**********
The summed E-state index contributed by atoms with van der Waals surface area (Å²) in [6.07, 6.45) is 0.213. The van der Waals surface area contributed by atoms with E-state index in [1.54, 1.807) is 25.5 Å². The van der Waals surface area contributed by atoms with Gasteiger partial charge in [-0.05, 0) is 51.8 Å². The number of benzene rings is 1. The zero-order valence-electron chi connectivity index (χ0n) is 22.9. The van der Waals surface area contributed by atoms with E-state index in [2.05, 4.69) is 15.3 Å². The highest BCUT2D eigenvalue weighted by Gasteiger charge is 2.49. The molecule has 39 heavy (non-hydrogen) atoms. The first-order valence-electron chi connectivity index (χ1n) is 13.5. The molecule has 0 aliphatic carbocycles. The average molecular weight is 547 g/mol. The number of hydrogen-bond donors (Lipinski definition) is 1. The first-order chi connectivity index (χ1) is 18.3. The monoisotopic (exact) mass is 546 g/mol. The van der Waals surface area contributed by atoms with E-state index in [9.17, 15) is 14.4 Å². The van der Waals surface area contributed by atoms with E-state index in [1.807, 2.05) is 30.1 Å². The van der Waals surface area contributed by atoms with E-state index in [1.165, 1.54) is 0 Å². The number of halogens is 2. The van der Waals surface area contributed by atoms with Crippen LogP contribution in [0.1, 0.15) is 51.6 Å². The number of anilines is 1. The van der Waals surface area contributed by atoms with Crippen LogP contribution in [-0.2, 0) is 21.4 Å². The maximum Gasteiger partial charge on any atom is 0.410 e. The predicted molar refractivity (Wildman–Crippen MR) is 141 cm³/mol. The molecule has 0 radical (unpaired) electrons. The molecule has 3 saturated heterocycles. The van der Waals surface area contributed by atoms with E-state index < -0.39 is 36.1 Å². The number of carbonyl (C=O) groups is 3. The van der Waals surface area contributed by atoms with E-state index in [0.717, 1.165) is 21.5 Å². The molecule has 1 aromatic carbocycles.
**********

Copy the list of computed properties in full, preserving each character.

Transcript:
The summed E-state index contributed by atoms with van der Waals surface area (Å²) in [6.07, 6.45) is 0.213. The van der Waals surface area contributed by atoms with E-state index in [1.54, 1.807) is 25.5 Å². The van der Waals surface area contributed by atoms with Gasteiger partial charge in [-0.05, 0) is 51.8 Å². The number of benzene rings is 1. The zero-order valence-electron chi connectivity index (χ0n) is 22.9. The van der Waals surface area contributed by atoms with E-state index in [2.05, 4.69) is 15.3 Å². The highest BCUT2D eigenvalue weighted by Gasteiger charge is 2.49. The molecule has 39 heavy (non-hydrogen) atoms. The first-order valence-electron chi connectivity index (χ1n) is 13.5. The molecule has 0 aliphatic carbocycles. The average molecular weight is 547 g/mol. The number of hydrogen-bond donors (Lipinski definition) is 1. The first-order chi connectivity index (χ1) is 18.3. The monoisotopic (exact) mass is 546 g/mol. The van der Waals surface area contributed by atoms with E-state index in [9.17, 15) is 14.4 Å². The van der Waals surface area contributed by atoms with E-state index in [1.807, 2.05) is 30.1 Å². The van der Waals surface area contributed by atoms with E-state index in [1.165, 1.54) is 0 Å². The number of halogens is 2. The van der Waals surface area contributed by atoms with Crippen LogP contribution in [0.1, 0.15) is 51.6 Å². The number of anilines is 1. The van der Waals surface area contributed by atoms with Crippen LogP contribution in [-0.2, 0) is 21.4 Å². The maximum Gasteiger partial charge on any atom is 0.410 e. The predicted molar refractivity (Wildman–Crippen MR) is 141 cm³/mol. The molecule has 0 radical (unpaired) electrons. The molecule has 3 saturated heterocycles. The van der Waals surface area contributed by atoms with E-state index < -0.39 is 36.1 Å². The number of carbonyl (C=O) groups is 3. The van der Waals surface area contributed by atoms with E-state index in [0.717, 1.165) is 21.5 Å². The molecule has 1 aromatic carbocycles.